Can Google-Powered Phones Connect With Carriers?
By AMOL SHARMA
October 30, 2007; Page B1
Google Inc. is close to unveiling its long-planned strategy to shake up the wireless market, people familiar with the matter say. The Web giant's ambitious goal: to make applications and services as accessible on cellphones as they are on the Internet.
In a move likely to kick off an intense debate about the future shape of the cellphone industry, Google wants to make it easier for cellphone customers to get a variety of extra services on their phones -- from maps to social-networking features to video-sharing. To get its way, however, the search giant will have to overcome resistance from wireless carriers and deal with potentially thorny security and privacy issues.
Google-powered phones would have applications like Google Maps that are already in some handsets.
Google is trying to loosen the grip wireless carriers have over the software and services consumers can access on cellphones. Carriers have considerable clout, especially in the U.S., where they control distribution of phones to consumers through their retail stores.
Within the next two weeks, Google is expected to announce advanced software and services that would allow handset makers to bring Google-powered phones to market by the middle of next year, people familiar with the situation say. In recent months Google has approached several U.S. and foreign handset manufacturers about the idea of building phones tailored to Google software, with Taiwan's HTC Corp. and South Korea's LG Electronics Inc. mentioned in the industry as potential contenders. Google is also seeking partnerships with wireless operators. In the U.S., it has the most traction with Deutsche Telekom AG's T-Mobile USA, while in Europe it is pursuing relationships with France Télécom's Orange SA and Hutchison Whampoa Ltd.'s 3 U.K., people familiar with the matter say. A Google spokeswoman declined to comment.
The Google-powered phones are expected to wrap together several Google applications -- among them, its search engine, Google Maps, YouTube and Gmail email -- that have already made their way onto some mobile devices. The most radical element of the plan, though, is Google's push to make the phones' software "open" right down to the operating system, the layer that controls applications and interacts with the hardware. That means independent software developers would get access to the tools they need to build additional phone features.
Developers could, for instance, more easily create services that take advantage of users' Global Positioning System location, contact lists and Web-browsing habits. They also would be able to interact with Google Maps and other Google applications. The idea is that a range of new social networking, mapping and other services would emerge, just as they have on the open, mostly unfettered Web. Google, meanwhile, could gather user data to show targeted ads to cellphone users.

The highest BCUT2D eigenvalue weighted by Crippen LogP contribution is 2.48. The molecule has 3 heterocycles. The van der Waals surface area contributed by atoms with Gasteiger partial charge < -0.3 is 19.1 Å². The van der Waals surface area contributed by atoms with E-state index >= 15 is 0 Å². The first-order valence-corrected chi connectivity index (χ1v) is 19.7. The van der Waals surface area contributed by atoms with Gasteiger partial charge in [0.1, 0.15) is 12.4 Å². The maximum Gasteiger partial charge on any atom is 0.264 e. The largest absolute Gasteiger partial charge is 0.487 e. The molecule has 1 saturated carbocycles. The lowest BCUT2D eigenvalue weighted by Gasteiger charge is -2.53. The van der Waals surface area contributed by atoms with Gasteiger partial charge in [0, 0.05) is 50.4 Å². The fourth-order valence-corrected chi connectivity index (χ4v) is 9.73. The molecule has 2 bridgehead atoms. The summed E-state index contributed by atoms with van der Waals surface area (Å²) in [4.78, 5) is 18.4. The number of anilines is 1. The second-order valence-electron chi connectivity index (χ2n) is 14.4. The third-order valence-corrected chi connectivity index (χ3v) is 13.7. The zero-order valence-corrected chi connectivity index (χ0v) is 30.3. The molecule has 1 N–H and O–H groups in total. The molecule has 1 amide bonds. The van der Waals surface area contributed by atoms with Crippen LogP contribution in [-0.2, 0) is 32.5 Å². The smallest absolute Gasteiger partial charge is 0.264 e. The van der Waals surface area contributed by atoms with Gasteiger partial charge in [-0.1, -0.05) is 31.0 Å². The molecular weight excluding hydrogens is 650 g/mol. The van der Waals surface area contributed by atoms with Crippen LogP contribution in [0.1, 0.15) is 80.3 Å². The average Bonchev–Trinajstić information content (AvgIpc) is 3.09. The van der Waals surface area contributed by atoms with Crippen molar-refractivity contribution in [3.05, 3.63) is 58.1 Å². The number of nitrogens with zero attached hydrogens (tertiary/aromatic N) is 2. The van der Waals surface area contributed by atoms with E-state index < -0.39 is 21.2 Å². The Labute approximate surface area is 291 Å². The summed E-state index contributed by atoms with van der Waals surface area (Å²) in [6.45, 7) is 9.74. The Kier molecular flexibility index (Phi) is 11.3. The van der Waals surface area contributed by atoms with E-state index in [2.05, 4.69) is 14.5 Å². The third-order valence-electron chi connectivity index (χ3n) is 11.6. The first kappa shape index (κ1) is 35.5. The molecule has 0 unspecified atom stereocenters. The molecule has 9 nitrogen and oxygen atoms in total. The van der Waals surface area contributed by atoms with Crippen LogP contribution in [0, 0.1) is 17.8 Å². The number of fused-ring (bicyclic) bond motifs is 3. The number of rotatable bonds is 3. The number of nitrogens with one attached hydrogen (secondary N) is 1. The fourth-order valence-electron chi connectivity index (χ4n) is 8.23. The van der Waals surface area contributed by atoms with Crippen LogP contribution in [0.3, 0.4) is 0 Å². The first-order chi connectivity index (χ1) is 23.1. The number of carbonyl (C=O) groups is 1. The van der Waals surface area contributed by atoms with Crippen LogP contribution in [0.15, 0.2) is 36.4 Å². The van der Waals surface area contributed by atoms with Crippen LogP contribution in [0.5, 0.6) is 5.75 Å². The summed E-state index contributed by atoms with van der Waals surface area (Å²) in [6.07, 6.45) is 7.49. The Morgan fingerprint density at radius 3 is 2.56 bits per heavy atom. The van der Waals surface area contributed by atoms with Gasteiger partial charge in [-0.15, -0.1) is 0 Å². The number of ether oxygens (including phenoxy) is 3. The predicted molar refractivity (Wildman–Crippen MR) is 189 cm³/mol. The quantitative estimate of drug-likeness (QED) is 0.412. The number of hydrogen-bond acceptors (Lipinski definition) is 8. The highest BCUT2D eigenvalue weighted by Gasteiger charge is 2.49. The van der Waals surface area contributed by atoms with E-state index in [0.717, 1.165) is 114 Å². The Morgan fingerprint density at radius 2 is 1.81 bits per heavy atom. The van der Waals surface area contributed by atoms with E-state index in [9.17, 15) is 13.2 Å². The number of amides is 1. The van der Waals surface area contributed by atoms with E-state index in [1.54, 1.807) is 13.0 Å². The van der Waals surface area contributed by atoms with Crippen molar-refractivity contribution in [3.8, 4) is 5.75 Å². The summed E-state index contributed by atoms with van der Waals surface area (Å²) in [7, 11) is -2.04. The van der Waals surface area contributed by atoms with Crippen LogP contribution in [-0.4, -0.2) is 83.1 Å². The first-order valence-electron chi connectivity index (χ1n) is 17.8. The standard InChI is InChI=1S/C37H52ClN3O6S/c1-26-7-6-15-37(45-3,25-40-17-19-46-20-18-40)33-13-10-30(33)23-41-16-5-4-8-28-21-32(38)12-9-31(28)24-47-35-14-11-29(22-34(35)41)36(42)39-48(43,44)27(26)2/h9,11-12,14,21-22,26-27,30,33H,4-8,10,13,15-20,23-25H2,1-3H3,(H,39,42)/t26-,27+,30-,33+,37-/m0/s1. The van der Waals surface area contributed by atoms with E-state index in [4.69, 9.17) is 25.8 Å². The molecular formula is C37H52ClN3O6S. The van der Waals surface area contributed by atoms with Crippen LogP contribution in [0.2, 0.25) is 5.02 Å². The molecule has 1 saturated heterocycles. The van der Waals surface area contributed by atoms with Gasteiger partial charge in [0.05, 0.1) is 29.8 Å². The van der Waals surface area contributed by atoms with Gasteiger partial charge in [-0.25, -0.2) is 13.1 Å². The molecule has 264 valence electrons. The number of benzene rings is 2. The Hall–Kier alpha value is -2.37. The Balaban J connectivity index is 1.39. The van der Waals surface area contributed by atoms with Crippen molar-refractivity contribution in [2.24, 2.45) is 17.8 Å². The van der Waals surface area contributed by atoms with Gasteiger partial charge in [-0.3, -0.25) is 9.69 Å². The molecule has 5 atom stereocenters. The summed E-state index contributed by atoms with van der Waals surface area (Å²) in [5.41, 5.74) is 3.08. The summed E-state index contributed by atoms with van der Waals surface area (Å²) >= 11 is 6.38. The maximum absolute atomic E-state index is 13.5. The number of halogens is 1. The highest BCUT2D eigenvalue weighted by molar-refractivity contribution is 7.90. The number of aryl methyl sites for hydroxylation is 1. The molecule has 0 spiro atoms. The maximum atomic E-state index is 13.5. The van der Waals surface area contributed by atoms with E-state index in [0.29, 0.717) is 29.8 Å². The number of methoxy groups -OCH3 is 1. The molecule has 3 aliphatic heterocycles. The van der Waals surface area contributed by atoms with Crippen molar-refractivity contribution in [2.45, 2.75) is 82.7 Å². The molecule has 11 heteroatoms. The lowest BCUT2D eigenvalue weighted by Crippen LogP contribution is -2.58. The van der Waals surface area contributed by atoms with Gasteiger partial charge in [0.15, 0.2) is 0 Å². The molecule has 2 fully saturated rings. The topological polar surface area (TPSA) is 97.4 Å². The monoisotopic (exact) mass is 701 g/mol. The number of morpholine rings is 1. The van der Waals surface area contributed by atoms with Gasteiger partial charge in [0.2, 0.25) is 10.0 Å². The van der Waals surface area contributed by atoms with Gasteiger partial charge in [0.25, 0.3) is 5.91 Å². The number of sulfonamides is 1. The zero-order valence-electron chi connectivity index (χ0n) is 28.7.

"The most likely scenario from a Google perspective is to build some, if you will, inspirational platform [applications]; but primarily focus on getting third parties to do it because that's where the innovation will come from," said Google CEO Eric Schmidt, speaking at the All Things Digital conference in May. He said that "the new model of these phones is going to be person-to-person" with people exchanging videos and other types of data.
While many software developers are likely to cheer Google's open wireless platform, there are some potential risks for consumers. If Google isn't careful, sensitive user information could end up in the wrong hands, leading to spamming, stalking or other invasions of privacy.
There is broad momentum already to make software development on mobile phones easier and more open. Apple Inc. initially limited the kinds of applications it allowed outside developers to make for its iPhone, but the company recently said it would release tools next year to broaden the range of features allowed. (Handset maker Nokia Corp. said its new Internet and multimedia platform, Ovi, is open to third-party applications.)
Microsoft Corp.'s Windows Mobile operating system already gives software developers access to a range of tools to build programs for consumers, though the company does put all new services through a certification process to screen for programs that could hack into a customer's phone or pose other risks.
Microsoft executives question what impact Google will have. "The idea that there are all these things software developers can't do -- it's just not true," said John O'Rourke, general manager of Microsoft's Windows Mobile unit said. "It's hard to imagine what huge breakthroughs [Google] is going to have."
Google's push comes as carriers are under pressure on other fronts to relax their hold on the wireless market. They face litigation over "locking" of phones, which prevents people from transferring devices from one provider to another.
Sprint Nextel Corp. agreed this month to unlock the phones of departing customers as part of a settlement in a California class-action lawsuit. Google and others, meanwhile, have criticized carriers for being a bottleneck on what software and services consumers can access.
Google helped push through controversial rules for a coming spectrum auction at the Federal Communications Commission that would result in a new cellular network open to all devices and software applications, even those not favored by an operator. Google has said it will probably bid for the frequencies.
For now, the company knows it has no choice but to work with operators to make its open platform successful. D.P. Venkatesh, CEO of mPortal Inc., which makes software for wireless operators, puts it this way: "There are a few things carriers control that will always keep them in charge at the end of the day."
--Kevin J. Delaney, Cassell Bryan-Low and Jane Spencer contributed to this article.
Write to Amol Sharma at email@example.com